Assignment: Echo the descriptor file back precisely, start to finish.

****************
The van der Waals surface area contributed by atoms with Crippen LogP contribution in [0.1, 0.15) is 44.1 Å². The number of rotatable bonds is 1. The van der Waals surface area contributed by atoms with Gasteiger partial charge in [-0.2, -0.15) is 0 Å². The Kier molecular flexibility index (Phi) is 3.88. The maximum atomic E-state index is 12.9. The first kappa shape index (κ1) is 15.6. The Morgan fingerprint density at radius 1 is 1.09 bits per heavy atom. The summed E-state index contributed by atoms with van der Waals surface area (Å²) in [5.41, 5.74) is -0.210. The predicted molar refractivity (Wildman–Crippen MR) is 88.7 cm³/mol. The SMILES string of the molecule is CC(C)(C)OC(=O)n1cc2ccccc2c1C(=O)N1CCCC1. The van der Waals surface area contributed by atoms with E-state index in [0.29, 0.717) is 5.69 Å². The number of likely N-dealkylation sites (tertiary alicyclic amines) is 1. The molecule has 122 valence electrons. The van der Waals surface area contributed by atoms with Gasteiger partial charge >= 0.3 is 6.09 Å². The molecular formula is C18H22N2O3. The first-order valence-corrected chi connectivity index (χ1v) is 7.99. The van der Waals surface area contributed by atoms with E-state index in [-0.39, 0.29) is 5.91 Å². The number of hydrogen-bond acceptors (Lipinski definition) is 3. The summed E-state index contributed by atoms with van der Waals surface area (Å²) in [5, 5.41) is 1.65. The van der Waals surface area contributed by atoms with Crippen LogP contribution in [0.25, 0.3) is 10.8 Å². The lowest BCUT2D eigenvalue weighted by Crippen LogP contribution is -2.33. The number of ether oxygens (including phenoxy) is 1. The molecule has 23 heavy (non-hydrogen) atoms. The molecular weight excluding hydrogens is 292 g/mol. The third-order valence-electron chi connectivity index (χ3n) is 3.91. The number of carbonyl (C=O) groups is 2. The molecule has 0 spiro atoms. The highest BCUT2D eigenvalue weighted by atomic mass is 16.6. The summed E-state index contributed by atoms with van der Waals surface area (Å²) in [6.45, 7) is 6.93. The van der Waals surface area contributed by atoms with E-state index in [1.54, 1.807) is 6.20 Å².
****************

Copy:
The van der Waals surface area contributed by atoms with Crippen LogP contribution in [0.1, 0.15) is 44.1 Å². The number of rotatable bonds is 1. The van der Waals surface area contributed by atoms with Gasteiger partial charge in [-0.2, -0.15) is 0 Å². The Kier molecular flexibility index (Phi) is 3.88. The maximum atomic E-state index is 12.9. The first kappa shape index (κ1) is 15.6. The Morgan fingerprint density at radius 1 is 1.09 bits per heavy atom. The summed E-state index contributed by atoms with van der Waals surface area (Å²) in [5.41, 5.74) is -0.210. The predicted molar refractivity (Wildman–Crippen MR) is 88.7 cm³/mol. The SMILES string of the molecule is CC(C)(C)OC(=O)n1cc2ccccc2c1C(=O)N1CCCC1. The van der Waals surface area contributed by atoms with E-state index in [0.29, 0.717) is 5.69 Å². The number of likely N-dealkylation sites (tertiary alicyclic amines) is 1. The molecule has 122 valence electrons. The van der Waals surface area contributed by atoms with Gasteiger partial charge >= 0.3 is 6.09 Å². The molecular formula is C18H22N2O3. The first-order valence-corrected chi connectivity index (χ1v) is 7.99. The van der Waals surface area contributed by atoms with E-state index in [-0.39, 0.29) is 5.91 Å². The number of hydrogen-bond acceptors (Lipinski definition) is 3. The summed E-state index contributed by atoms with van der Waals surface area (Å²) in [5, 5.41) is 1.65. The van der Waals surface area contributed by atoms with Crippen LogP contribution in [0.25, 0.3) is 10.8 Å². The lowest BCUT2D eigenvalue weighted by Crippen LogP contribution is -2.33. The number of ether oxygens (including phenoxy) is 1. The molecule has 23 heavy (non-hydrogen) atoms. The molecular weight excluding hydrogens is 292 g/mol. The third-order valence-electron chi connectivity index (χ3n) is 3.91. The number of carbonyl (C=O) groups is 2. The molecule has 0 spiro atoms. The highest BCUT2D eigenvalue weighted by atomic mass is 16.6. The summed E-state index contributed by atoms with van der Waals surface area (Å²) in [6.45, 7) is 6.93. The van der Waals surface area contributed by atoms with E-state index in [1.54, 1.807) is 6.20 Å².